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Old 03-16-2008, 06:02 PM   #1
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Default Another thunking when turning thread, how to...

Well I've spent a couple hours searching and reading the various "clunck when turning" threads and almost all of them have suggested lubing the strut bearings. Maybe I'm a total newbie to cars which require seemingly simple maintenance like this, but I was wondering if anyone could tell me how exactly (and what type of grease) to do this.

I'm just hoping at this point that dry bearings is the problem. I noticed the clunking rarely at first when making slow-speed hard turns as in parking lots, but then today I noticed it a good bit more (with a carload of people and colder weather than normal) so I hope it'* nothing more serious such as a CV joint. (poor college student)

Thanks in advance for any help/advice! I'm fully willing to take it to a shop if I need to but I know shop mechanics around here have a reputation for scamming students sometimes and I'd rather do it myself if it'* somewhat simple.
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Old 03-16-2008, 06:42 PM   #2
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Does the car pull the direction in which you turn?
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Old 03-16-2008, 06:54 PM   #3
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Default Re: Another thunking when turning thread, how to...

Quote:
Originally Posted by bad.moshi
... I was wondering if anyone could tell me how exactly (and what type of grease) to do this.... I'd rather do it myself if it'* somewhat simple.
Quote:
Originally Posted by SSEBONNE4EVA
remove the underhood dust cover, turn wheels all the way to the right, and apply 90w gear oil to the four exposed holes. if the clunking stops it was a dry bearing surface.
I did this a couple times at every oil change and my clunking stopped altogether.
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Old 03-16-2008, 08:51 PM   #4
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Quote:
Originally Posted by Arakor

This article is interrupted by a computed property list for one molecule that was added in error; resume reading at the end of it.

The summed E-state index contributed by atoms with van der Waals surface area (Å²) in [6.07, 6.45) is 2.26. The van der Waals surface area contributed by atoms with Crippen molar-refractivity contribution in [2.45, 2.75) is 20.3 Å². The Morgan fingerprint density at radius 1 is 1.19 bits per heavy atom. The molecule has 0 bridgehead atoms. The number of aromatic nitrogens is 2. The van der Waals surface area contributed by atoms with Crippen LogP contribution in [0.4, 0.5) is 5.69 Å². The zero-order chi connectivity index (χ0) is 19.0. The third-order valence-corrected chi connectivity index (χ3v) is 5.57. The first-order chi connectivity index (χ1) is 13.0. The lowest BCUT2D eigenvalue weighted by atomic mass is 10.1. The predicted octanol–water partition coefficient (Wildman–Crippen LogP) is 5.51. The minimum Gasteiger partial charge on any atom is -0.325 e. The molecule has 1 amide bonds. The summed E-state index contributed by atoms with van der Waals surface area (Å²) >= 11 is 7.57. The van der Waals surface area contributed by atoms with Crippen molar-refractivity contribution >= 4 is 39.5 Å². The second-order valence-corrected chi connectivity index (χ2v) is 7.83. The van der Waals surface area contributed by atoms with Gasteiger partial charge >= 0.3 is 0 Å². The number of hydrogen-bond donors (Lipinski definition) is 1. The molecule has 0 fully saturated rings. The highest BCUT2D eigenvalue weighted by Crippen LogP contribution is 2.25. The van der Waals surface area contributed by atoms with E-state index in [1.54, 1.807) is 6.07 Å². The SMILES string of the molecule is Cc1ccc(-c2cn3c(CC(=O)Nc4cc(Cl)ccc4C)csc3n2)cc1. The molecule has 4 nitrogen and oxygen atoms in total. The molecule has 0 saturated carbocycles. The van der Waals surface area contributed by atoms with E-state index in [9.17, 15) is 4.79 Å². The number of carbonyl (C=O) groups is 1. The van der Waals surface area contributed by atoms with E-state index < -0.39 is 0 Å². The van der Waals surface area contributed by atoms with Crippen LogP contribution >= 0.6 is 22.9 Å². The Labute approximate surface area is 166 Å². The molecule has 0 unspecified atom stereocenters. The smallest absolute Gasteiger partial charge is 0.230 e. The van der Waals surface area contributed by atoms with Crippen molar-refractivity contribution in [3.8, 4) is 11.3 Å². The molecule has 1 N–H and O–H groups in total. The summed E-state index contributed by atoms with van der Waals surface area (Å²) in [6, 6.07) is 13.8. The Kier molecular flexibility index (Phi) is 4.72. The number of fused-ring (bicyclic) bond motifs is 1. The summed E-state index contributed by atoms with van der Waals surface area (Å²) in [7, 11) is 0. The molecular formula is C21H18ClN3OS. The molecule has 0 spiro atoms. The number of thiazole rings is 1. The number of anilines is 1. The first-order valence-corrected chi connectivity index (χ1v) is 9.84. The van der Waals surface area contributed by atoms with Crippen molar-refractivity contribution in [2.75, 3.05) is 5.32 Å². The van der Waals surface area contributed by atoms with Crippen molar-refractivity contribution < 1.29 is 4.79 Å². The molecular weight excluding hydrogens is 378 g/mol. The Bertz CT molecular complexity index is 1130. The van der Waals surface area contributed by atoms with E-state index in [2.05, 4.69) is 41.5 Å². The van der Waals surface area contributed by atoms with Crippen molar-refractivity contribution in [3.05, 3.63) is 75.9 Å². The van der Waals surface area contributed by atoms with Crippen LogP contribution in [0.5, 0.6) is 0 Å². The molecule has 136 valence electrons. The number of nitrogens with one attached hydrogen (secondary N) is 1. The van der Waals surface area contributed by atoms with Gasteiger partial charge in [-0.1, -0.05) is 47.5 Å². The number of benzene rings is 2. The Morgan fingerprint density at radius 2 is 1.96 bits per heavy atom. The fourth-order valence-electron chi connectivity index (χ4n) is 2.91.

Does the car pull the direction in which you turn?
Physically it turns just fine when I want it to. It doesn't seem to "stick" in the direction i'm turning, at least not that i've noticed. It seems like it thunks when I hit minor inconsistencies in the road, but then it'll also a bit when it turns under certain conditions. I can feel it under the floor and I can feel it in the steering wheel as a little release of resistance, which is why I worry it'* closer to the CV. I can't speak of it becoming any more difficult to steer, as I haven't had the car that long. I've checked and topped off steering fluid and everything and I haven't found any tears or holes in the boot whatsoever. Sounds as if it'* coming from the driver'* side front tire.

Thanks for the info bill! I really appreciate how helpful everybody is here!

Apologies on the new thread but I must've somehow overlooked the info
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Old 03-16-2008, 09:27 PM   #5
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I had the same problem except the car would boing when I turned and then pull in the direction that I turned. I tried putting grease down the holes etc. and it didn't help. I eventually did a complete strut job including the mount and bearings.

Upon taking apart the strut that had the bad bearing, I found the bearing to be completely frozen and crushed. Replaced it and all is fine. Was a big job doing both front struts but I learned a lot.

It is possible that yours is something else but the symptoms sound like a bearing. However it does sound like yours is just starting so it is important to try lubing it *now*.
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Old 03-17-2008, 12:21 AM   #6
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Well it seems all they had when I had a chance to run to the store was 85w-140 Gear Oil (Shell Rotella Heavy Duty SEA 85w-140)

I was told by a couple friends with me at the time that most cars allow for a certain degree of variety, and I realize this isn't going into the engine, but because I know viscosities can be pretty specific, I'd just like to be sure... maybe I'm just being too cautious but I'd still like to run it past some more people. OK to use or should I wait till I can find some regular 90w?
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Old 03-17-2008, 03:59 AM   #7
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Quote:
Originally Posted by bad.moshi
Well it seems all they had when I had a chance to run to the store was 85w-140 Gear Oil (Shell Rotella Heavy Duty SEA 85w-140)... OK to use or should I wait till I can find some regular 90w?
If the strut bearings can be saved by lubrication, what you bought will do just fine. This is not a critical application. You might start with a really light oil, even a penetrant like PB catalyst, just to get things moving, and follow it with heavier oil that will stay on the job under pressure. The lighter oil will give the heavier stuff a path to get where you need it to go. Adding a bit of gear lube each oil change is a good idea, too.
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